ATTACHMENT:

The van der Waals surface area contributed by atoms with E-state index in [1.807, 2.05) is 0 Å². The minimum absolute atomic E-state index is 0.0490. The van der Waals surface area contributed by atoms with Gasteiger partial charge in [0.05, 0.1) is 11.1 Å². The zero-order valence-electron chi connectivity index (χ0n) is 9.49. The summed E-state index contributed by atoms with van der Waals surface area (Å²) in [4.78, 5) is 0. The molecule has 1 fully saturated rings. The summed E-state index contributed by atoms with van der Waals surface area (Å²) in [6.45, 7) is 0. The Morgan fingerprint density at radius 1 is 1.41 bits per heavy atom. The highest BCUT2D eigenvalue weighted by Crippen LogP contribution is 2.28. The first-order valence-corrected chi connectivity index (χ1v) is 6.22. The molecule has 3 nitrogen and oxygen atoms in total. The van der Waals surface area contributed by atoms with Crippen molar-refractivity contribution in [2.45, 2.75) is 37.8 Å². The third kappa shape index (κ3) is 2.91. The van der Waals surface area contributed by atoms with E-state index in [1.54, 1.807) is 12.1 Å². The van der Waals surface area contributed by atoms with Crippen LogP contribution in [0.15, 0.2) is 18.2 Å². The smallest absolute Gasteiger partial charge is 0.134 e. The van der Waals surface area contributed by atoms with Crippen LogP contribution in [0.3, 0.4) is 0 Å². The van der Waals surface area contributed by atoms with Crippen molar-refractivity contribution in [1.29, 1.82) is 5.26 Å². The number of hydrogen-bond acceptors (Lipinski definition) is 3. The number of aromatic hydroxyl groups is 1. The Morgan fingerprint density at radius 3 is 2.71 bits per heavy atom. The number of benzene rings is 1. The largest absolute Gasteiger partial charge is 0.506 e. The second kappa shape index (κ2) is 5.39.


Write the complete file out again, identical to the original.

The van der Waals surface area contributed by atoms with E-state index in [1.807, 2.05) is 0 Å². The minimum absolute atomic E-state index is 0.0490. The van der Waals surface area contributed by atoms with Gasteiger partial charge in [0.05, 0.1) is 11.1 Å². The zero-order valence-electron chi connectivity index (χ0n) is 9.49. The summed E-state index contributed by atoms with van der Waals surface area (Å²) in [4.78, 5) is 0. The molecule has 1 fully saturated rings. The summed E-state index contributed by atoms with van der Waals surface area (Å²) in [6.45, 7) is 0. The Morgan fingerprint density at radius 1 is 1.41 bits per heavy atom. The highest BCUT2D eigenvalue weighted by Crippen LogP contribution is 2.28. The first-order valence-corrected chi connectivity index (χ1v) is 6.22. The molecule has 3 nitrogen and oxygen atoms in total. The van der Waals surface area contributed by atoms with Crippen molar-refractivity contribution in [2.45, 2.75) is 37.8 Å². The third kappa shape index (κ3) is 2.91. The van der Waals surface area contributed by atoms with E-state index in [1.54, 1.807) is 12.1 Å². The van der Waals surface area contributed by atoms with Crippen LogP contribution in [0.15, 0.2) is 18.2 Å². The smallest absolute Gasteiger partial charge is 0.134 e. The van der Waals surface area contributed by atoms with Crippen LogP contribution in [0.3, 0.4) is 0 Å². The van der Waals surface area contributed by atoms with Crippen molar-refractivity contribution in [1.29, 1.82) is 5.26 Å². The number of hydrogen-bond acceptors (Lipinski definition) is 3. The number of aromatic hydroxyl groups is 1. The Morgan fingerprint density at radius 3 is 2.71 bits per heavy atom. The number of benzene rings is 1. The largest absolute Gasteiger partial charge is 0.506 e. The second kappa shape index (κ2) is 5.39.